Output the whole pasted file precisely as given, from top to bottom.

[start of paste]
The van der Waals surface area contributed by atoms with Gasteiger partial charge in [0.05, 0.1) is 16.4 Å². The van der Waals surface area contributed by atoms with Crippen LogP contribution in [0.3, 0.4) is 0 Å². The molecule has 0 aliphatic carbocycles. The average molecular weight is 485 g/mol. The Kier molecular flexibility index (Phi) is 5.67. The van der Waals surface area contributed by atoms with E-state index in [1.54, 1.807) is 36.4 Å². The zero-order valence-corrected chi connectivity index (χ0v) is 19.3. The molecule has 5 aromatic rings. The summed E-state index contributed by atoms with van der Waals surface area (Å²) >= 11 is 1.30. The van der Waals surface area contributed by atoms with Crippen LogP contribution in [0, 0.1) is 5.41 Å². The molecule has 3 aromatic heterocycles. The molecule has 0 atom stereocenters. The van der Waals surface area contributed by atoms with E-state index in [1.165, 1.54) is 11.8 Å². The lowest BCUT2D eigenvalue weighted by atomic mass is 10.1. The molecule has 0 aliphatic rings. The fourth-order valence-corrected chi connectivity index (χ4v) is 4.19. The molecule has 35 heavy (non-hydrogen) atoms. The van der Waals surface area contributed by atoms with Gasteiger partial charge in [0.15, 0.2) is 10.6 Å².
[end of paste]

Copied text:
The van der Waals surface area contributed by atoms with Gasteiger partial charge in [0.05, 0.1) is 16.4 Å². The van der Waals surface area contributed by atoms with Crippen LogP contribution in [0.3, 0.4) is 0 Å². The molecule has 0 aliphatic carbocycles. The average molecular weight is 485 g/mol. The Kier molecular flexibility index (Phi) is 5.67. The van der Waals surface area contributed by atoms with E-state index in [1.54, 1.807) is 36.4 Å². The zero-order valence-corrected chi connectivity index (χ0v) is 19.3. The molecule has 5 aromatic rings. The summed E-state index contributed by atoms with van der Waals surface area (Å²) >= 11 is 1.30. The van der Waals surface area contributed by atoms with Crippen LogP contribution in [0, 0.1) is 5.41 Å². The molecule has 3 aromatic heterocycles. The molecule has 0 atom stereocenters. The van der Waals surface area contributed by atoms with E-state index in [1.165, 1.54) is 11.8 Å². The lowest BCUT2D eigenvalue weighted by atomic mass is 10.1. The molecule has 0 aliphatic rings. The fourth-order valence-corrected chi connectivity index (χ4v) is 4.19. The molecule has 35 heavy (non-hydrogen) atoms. The van der Waals surface area contributed by atoms with Gasteiger partial charge in [0.15, 0.2) is 10.6 Å².